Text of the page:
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Reentering The Workforce After Having Children

The internal war women wage with themselves

by Diane Lang  |  12617 views  |  4 comments  |        Rate this now! 

Forget about the mommy wars, the supposed battle between stay-at-home-moms and career-oriented moms. Watch out for the battle going on closer to home: the internal debate of deciding which option is right for you.

As a therapist, career counselor and adjunct professor, I've seen firsthand how hard women are on themselves. Mothers are constantly asking themselves impossible questions: How can I be the best parent if I choose to work outside the home? Could I work part-time and have the best of both worlds? Which choice will bring me the most happiness?
Here's my advice: Don't let fear paralyze you. Instead, let the fear guide you to good decisions about whether a job outside the home is right for you and your family, at this point in your life. Women, tend to get caught up in the notion that this is a decision they only have to make once, when, in fact, your situation - as well as your motivation to work outside the home - may change as time goes by.

So where do you begin? You start by taking a close, honest look at your motivation. Is going back to work really right for you? Being a mom is a full time job. Moms work 7 days a week, 24 hours a day. You already have a lot of responsibility. Are you ready for more?
Then ask yourself this: Do I want a job or a career? There is a notable difference between the two. A job can bring you a paycheck and benefits, a career, on the other hand, is something you feel passionate about, something that creates a sense of purpose and happiness in your life. You also have to consider how the job or career will fit into your already full life. No matter which option you choose, it must align with you values. Consider how many hours you want to work, whether you'll be able to take time off for your child's illness or special occasions at school or whether you'll have flexibility to take time off during your child's school holidays. Only by evaluating what's important to you will be able to find work that brings you real job satisfaction.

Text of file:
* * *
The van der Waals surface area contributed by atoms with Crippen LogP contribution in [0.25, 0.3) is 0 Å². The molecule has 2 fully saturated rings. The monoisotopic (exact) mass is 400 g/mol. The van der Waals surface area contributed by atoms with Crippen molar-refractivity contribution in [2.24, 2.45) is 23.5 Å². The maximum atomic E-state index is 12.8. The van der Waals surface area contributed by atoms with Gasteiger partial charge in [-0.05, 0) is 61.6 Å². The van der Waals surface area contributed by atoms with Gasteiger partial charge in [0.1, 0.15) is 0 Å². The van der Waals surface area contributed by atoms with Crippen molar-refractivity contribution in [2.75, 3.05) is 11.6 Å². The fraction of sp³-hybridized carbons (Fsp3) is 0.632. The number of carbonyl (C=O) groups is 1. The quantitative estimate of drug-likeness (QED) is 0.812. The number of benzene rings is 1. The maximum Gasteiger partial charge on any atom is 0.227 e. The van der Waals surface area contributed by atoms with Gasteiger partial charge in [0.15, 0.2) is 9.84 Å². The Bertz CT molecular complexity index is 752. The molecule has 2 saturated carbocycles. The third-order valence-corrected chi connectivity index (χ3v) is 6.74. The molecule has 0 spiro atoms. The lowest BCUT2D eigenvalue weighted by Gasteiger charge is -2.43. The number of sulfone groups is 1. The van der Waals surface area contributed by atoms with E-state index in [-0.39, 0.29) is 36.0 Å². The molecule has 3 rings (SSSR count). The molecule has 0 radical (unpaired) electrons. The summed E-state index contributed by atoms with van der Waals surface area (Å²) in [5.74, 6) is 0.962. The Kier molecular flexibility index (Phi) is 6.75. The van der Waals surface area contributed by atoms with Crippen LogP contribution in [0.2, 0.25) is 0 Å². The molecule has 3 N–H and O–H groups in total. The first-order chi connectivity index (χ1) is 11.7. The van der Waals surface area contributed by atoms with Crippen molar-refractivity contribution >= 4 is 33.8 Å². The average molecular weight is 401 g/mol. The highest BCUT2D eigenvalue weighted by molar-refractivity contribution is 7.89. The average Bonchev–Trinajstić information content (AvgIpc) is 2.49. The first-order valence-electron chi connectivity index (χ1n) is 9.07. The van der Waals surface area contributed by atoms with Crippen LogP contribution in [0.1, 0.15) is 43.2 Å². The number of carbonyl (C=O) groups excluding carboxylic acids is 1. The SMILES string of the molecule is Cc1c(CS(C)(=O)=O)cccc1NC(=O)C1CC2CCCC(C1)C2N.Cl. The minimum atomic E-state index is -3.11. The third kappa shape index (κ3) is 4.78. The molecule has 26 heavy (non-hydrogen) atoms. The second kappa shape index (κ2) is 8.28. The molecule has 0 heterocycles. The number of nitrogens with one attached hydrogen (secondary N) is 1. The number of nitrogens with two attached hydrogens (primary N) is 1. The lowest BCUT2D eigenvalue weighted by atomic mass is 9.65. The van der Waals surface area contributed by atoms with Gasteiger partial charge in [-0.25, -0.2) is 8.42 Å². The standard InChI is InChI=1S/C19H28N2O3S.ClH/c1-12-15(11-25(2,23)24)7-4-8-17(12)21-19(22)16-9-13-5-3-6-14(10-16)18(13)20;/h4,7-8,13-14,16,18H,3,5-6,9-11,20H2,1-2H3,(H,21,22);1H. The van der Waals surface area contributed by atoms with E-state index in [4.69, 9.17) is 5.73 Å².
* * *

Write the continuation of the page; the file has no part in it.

Next - and this is a big one - you must consider whether your decision is financially feasible. Going back to work might not put more money in your pocket. How is that possible? Well, for starters, you'll have to pay for daycare, commuting costs and a new professional wardrobe. And your likely to incur incidental expenses associated with going back to work like birthday presents, lunches and coffee. Those financial commitments could take a significant chunk out of your paycheck. Will you still be ahead?
If you decide that going back to work is right for you, give yourself a break. The first few weeks, your emotions will be everywhere. You might feel sad, guilty and overwhelmed. Your kids and husband might feel hurt and resentful. This is all normal.

About the Author

Diane Lang has an M.A. in Counseling. She currently works as a therapist at Universal Institute in Livingston, NJ where she provides therapy to Trauma

Read more by Diane Lang

4 comments so far...

  • The most important thing is to make sure you consider YOUR wants and needs. What works for you and your family. Make sure not to sacrifice your values otherwise you will never be happy.
    There are so many options for moms right now, it's best to take your time to choose the right decision that works for you!

    Flag as inappropriate Posted by Diane Lang on 3rd October 2007

  • I think your point about the money really hit home. We tried to figure out what I would be bringing in after gas, day care, clothes, etc. It seemed like I could make a little less at night, avoid daycare costs and spend my days with my daughter. So while I am attempting to start my own business part-time, and I also working a part-time job to bring in some money. No matter what you do you always wonder.

    Flag as inappropriate Posted by Christine on 3rd October 2007

  • Diane, Thank you for writing this article. I went back to work one year ago after being a SAHM for seven years and IT was HUGE adjustment on my two children and husband. Suddenly, everyone was expected to do more! I really enjoyed reading your article and hope there are more to come!!

    Flag as inappropriate Posted by Syndi on 16th September 2007

  • Diane, just want so say thank you for writing such a thoughtful article. I was talking to a friend yesterday who is conflicted about going back to work - she was looking for advice and I am emailing her this.

    Flag as inappropriate Posted by Nataly on 14th September 2007